Healthcare in Costa Rica: Top Quality and Affordable

One of the most important questions expats need to ask themselves, especially someone nearing or having reached retirement age, is: “Can I be happy with the healthcare in my new country?”

I can answer “yes” when it comes to Costa Rica, after living here for nearly 11 years. I’ve used the public system here for serious illnesses including congestive heart failure, cataract surgery, an infected leg from a fall on a mountain trail and, most recently, pneumonia. These last two required hospitalization for nearly a week each.

The pneumonia started when I developed a lung situation that I thought was bronchitis. After two visits to the emergency room at Quepos Hospital, inhalation treatment, and a couple of tests, the ER Doc suggested I be a guest of the hospital for a while. So I entered Quepos hospital as a patient for what would be a five-day stay. My room was a small ward with space for five beds but having only three at that time, and I was the only occupant.

This is the hospital I was in last year for the badly infected leg. The rooms are neat, bright, and it seemed like they were constantly being cleaned by the maintenance staff. One thing I had to accept is that there is no air conditioning in patient rooms, only several ceiling fans which were running most hours of the day or night. Another is the uninteresting food (bland and basic, but nutritional) which, between snacks and meals, is served six times per day.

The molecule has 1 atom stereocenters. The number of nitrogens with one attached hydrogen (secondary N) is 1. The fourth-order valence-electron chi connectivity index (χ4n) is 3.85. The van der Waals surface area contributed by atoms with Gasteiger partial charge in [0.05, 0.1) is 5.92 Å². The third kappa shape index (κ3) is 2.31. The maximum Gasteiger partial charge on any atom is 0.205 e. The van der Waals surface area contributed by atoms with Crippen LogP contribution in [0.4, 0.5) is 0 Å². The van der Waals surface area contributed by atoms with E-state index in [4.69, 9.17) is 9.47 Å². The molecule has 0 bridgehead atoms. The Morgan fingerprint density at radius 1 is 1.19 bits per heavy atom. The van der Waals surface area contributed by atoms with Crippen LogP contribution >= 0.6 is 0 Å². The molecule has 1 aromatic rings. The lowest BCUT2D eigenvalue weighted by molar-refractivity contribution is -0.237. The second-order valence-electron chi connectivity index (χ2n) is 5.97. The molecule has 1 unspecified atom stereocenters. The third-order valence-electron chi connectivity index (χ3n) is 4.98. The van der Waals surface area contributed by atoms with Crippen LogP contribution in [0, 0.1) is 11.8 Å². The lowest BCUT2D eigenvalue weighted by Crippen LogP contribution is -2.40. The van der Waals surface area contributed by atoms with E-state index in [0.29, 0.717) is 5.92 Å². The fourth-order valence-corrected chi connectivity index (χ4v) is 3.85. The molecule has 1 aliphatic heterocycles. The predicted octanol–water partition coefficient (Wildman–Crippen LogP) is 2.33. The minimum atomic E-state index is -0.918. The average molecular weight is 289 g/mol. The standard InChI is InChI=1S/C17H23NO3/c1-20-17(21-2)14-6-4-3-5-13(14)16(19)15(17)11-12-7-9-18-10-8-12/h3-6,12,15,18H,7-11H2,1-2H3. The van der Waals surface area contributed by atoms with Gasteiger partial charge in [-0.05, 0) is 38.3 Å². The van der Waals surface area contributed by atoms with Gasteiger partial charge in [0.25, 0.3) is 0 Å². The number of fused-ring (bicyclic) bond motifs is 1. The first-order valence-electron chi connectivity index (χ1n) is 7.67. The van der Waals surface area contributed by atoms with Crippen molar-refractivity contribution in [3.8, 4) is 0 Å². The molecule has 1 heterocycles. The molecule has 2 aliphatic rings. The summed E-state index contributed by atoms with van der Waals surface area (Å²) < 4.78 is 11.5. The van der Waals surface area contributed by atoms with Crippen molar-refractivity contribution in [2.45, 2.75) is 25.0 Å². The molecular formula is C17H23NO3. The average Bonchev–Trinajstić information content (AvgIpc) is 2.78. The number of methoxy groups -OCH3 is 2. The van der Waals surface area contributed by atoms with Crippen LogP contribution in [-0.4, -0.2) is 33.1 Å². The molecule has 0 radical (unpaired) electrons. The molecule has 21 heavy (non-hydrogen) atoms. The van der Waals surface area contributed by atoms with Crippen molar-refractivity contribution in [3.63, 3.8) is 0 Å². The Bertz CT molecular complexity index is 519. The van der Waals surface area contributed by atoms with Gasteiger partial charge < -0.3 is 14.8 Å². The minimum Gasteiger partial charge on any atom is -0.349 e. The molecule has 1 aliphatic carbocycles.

One of the things that impressed me most about this operation is the data management capability used by my doctor. When it came time for the daily consultation, my doctor and the hospital support staff rolled in carts with their laptops. They are tied into the WiFi system for the hospital and the entire Public Health Care System for the country.

From his computer my doctor can schedule tests in the hospital or virtually anywhere in the country. He can order up medications directly from the pharmacy, set schedules for staff to administer treatments, review testing results like X-rays and cardiograms, and minimize paper flow while being on top of things. Smart system. I enjoyed watching them work at the foot of my bed and nicknamed them my A-Team.

In Costa Rica there are two healthcare systems running in tandem: 1) the public health system as represented by the story of Quepos Hospital and 2) a substantial private healthcare system that includes several different providers, mostly based in the Central Valley. Access to the public system is dependent on obtaining official residency, which I did in 2012. Obviously, the cost of care in the private system is significantly higher, but virtually everyone who has used it reports significant savings over typical costs in the U.S. I guess that’s why we have so many “medical tourists” who come here for medical procedures to save considerable sums.

As a resident, sometimes you may want to go outside the public system. A year-and-a-half ago I noticed that the vision in one of my post-cataract surgery eyes (2015) was slowly becoming blurred. A medical need of this type is considered low priority “cosmetic” in a socialized system. I tried to get an appointment for a laser correction and, after dealing with several administrative people, got one for August 31, 2021. When I reported this to my regular doc, and after he stopped shaking his head, he suggested getting the correction done at a private clinic in San José. I did; the half hour laser treatment costing less than $200. My eye is perfect now.

My monthly payment (single person) for the public health service currently runs about $84 for all treatments, medications, doctor, and hospital visits; there are no deductibles.

The biggest take away from my experience with the Costa Rica national health system is this: while you must learn to deal with the bureaucracy, the service provided by the doctors is competent and, most importantly, caring. Good people make the difference.

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